Tom Chuckas, president of the Maryland Jockey Club, walked the governor around the barns, packed high with hay and lined with flower baskets, that house the Preakness racers. O'Malley shook hands with the chiropractor and trainer for I'll Have Another.
"He's ready to go," Larry "Thumper" Jones, the chiropractor, said of the Kentucky Derby winner.
Doug O'Neill, the horse's trainer, said the racer's "gonna win." O'Neill showed off his shamrock tie to O'Malley and said they both had the luck of the Irish on their side today.
"We've had so much fun and we've been met with so much hospitality," O'Neill told the governor. "Thank you."
O'Malley said he sees Preakness as an excellent economic opportunity for Maryland with media broadcasting around the country and diplomats visiting from places including the United Arab Emirates, Denmark, China, Argentina, Brazil, Mexico and Canada.
"I am looking forward to showing off the city of Baltimore and the state of Maryland on a day when the eyes of the sports world are on Maryland," O'Malley said. "We have ideal weather -- never had better weather -- for the running of the Preakness. This is a great tradition."
Preakness is a cornerstone to Maryland's horse industry that supports 20,000 jobs and makes a $1.5 billion economic impact on the state, he said.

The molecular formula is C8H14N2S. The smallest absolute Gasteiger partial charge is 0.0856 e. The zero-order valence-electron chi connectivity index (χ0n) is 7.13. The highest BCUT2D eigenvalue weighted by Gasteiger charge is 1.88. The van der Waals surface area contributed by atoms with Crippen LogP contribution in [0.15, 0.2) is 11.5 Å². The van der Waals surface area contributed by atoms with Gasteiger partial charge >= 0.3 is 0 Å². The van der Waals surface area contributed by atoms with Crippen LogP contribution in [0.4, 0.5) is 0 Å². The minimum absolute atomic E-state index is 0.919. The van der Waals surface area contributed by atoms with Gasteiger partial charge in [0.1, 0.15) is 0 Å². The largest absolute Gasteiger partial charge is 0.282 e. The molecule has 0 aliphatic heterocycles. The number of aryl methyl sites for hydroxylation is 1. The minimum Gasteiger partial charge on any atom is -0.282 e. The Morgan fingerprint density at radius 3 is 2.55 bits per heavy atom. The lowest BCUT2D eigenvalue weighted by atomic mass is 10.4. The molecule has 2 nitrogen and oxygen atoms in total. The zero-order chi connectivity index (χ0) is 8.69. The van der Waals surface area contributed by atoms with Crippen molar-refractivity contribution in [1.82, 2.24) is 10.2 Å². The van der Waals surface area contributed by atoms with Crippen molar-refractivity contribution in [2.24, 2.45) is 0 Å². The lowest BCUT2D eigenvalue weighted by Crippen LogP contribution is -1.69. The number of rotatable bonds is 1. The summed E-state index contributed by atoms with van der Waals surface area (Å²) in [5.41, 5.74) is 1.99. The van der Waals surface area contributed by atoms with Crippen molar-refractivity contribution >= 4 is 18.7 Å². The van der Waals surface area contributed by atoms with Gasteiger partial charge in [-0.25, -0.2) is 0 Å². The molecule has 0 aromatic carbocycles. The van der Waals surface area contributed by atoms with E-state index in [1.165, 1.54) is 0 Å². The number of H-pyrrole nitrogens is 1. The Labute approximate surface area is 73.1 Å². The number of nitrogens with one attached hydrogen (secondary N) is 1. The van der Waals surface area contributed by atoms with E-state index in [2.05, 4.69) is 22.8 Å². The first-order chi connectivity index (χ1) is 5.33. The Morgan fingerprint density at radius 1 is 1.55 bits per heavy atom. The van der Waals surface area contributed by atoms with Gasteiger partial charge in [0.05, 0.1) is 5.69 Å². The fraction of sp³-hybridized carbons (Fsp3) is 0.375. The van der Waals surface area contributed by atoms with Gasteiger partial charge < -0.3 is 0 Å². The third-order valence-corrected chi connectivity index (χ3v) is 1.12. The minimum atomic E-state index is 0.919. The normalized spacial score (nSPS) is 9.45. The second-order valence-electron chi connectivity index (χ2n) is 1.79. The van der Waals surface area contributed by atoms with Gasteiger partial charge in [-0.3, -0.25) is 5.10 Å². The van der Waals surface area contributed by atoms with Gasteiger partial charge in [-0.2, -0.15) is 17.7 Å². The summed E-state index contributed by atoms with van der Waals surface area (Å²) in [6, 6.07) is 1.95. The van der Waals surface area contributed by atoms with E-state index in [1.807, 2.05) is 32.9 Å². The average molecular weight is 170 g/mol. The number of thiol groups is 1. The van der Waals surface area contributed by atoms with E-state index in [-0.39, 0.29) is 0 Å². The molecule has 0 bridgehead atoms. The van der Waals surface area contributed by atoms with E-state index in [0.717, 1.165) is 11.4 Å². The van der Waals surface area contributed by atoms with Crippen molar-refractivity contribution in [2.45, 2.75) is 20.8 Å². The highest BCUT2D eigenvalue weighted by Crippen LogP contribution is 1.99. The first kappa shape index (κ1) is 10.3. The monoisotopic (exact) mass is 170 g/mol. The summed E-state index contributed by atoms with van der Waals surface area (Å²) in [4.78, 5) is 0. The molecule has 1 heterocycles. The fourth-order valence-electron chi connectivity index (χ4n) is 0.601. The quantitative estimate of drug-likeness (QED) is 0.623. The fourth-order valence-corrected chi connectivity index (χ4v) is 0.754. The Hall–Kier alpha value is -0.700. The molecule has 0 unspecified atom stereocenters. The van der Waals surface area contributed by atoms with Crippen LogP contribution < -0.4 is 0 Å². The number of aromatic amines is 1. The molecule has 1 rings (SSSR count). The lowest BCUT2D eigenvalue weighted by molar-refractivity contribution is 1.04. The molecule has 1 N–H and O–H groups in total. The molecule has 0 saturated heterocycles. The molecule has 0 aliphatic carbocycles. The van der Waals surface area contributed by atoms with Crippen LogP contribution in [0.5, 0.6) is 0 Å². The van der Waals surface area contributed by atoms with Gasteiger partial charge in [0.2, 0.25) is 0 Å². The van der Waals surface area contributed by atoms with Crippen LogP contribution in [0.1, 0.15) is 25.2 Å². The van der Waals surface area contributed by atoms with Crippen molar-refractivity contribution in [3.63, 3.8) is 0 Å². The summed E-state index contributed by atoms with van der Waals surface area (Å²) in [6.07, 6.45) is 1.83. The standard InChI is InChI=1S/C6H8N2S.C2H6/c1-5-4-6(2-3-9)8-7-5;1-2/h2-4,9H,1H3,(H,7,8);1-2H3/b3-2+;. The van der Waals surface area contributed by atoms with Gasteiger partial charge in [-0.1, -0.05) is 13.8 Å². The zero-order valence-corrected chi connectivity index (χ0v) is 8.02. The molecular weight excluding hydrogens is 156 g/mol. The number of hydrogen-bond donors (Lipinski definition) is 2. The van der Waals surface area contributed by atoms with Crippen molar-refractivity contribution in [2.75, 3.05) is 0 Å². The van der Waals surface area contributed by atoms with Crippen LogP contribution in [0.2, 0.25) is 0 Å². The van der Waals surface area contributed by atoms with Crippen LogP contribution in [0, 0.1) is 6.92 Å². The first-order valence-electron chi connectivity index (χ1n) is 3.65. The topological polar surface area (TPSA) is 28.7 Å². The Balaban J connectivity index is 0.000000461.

O'Malley's father-in-law Joe Curran, the state's former attorney general, and O'Malley's son, Will, 14, joined the governor for the stables tour.
Curran said he's attended Preakness since 1983.
His favorite part? "The excitement, the crowd, the business opportunity for Baltimore City. We're part of a very famous tradition," Curran said.
As for the governor, he went the diplomatic route.
"I will certainly be betting on some combination of all of the Maryland horses," O'Malley said.
The governor said legalizeing slots in Maryland has helped the health of the horse-racing industry to a degree.
"The slots that are up so far in our states have actually helped boost some of the purses, attracting better horses," he said. "It's been somewhat of a help. It can be a bigger help as it is fully implemented."Copyright © 2015, The Baltimore Sun